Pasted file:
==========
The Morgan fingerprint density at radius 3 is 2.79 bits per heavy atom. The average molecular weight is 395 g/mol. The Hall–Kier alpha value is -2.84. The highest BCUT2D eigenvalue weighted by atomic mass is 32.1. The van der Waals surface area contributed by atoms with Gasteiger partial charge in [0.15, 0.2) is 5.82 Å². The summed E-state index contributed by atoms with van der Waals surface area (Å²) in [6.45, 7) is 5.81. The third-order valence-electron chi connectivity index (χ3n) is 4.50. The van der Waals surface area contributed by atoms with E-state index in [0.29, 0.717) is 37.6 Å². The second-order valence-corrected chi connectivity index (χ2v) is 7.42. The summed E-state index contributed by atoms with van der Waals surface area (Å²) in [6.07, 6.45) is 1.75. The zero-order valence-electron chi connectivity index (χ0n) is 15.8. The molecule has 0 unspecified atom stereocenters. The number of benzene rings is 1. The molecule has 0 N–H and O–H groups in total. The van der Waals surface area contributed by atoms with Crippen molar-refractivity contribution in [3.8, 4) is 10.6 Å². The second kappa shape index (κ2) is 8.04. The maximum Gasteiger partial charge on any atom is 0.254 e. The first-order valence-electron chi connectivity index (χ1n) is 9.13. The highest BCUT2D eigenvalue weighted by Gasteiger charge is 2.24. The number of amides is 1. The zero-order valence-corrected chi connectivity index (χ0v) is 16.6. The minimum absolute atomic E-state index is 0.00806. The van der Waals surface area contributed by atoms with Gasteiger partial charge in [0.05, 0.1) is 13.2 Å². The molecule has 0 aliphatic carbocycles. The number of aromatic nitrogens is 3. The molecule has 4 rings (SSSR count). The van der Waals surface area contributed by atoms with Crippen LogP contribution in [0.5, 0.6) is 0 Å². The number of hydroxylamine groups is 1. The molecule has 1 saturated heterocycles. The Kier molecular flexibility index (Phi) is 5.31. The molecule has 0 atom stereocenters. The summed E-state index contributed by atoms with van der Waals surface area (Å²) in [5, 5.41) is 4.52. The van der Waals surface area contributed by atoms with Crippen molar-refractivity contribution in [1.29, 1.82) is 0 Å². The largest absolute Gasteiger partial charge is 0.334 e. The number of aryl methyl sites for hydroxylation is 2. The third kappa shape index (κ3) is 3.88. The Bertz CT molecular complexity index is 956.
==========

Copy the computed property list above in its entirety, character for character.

The Morgan fingerprint density at radius 3 is 2.79 bits per heavy atom. The average molecular weight is 395 g/mol. The Hall–Kier alpha value is -2.84. The highest BCUT2D eigenvalue weighted by atomic mass is 32.1. The van der Waals surface area contributed by atoms with Gasteiger partial charge in [0.15, 0.2) is 5.82 Å². The summed E-state index contributed by atoms with van der Waals surface area (Å²) in [6.45, 7) is 5.81. The third-order valence-electron chi connectivity index (χ3n) is 4.50. The van der Waals surface area contributed by atoms with E-state index in [0.29, 0.717) is 37.6 Å². The second-order valence-corrected chi connectivity index (χ2v) is 7.42. The summed E-state index contributed by atoms with van der Waals surface area (Å²) in [6.07, 6.45) is 1.75. The zero-order valence-electron chi connectivity index (χ0n) is 15.8. The molecule has 0 unspecified atom stereocenters. The number of benzene rings is 1. The molecule has 0 N–H and O–H groups in total. The van der Waals surface area contributed by atoms with Crippen molar-refractivity contribution in [3.8, 4) is 10.6 Å². The second kappa shape index (κ2) is 8.04. The maximum Gasteiger partial charge on any atom is 0.254 e. The first-order valence-electron chi connectivity index (χ1n) is 9.13. The highest BCUT2D eigenvalue weighted by Gasteiger charge is 2.24. The number of amides is 1. The zero-order valence-corrected chi connectivity index (χ0v) is 16.6. The minimum absolute atomic E-state index is 0.00806. The van der Waals surface area contributed by atoms with Gasteiger partial charge in [0.05, 0.1) is 13.2 Å². The molecule has 0 aliphatic carbocycles. The number of aromatic nitrogens is 3. The molecule has 4 rings (SSSR count). The van der Waals surface area contributed by atoms with Crippen LogP contribution in [0.5, 0.6) is 0 Å². The number of hydroxylamine groups is 1. The molecule has 1 saturated heterocycles. The Kier molecular flexibility index (Phi) is 5.31. The molecule has 0 atom stereocenters. The summed E-state index contributed by atoms with van der Waals surface area (Å²) in [5, 5.41) is 4.52. The van der Waals surface area contributed by atoms with Crippen molar-refractivity contribution in [1.29, 1.82) is 0 Å². The largest absolute Gasteiger partial charge is 0.334 e. The number of aryl methyl sites for hydroxylation is 2. The third kappa shape index (κ3) is 3.88. The Bertz CT molecular complexity index is 956.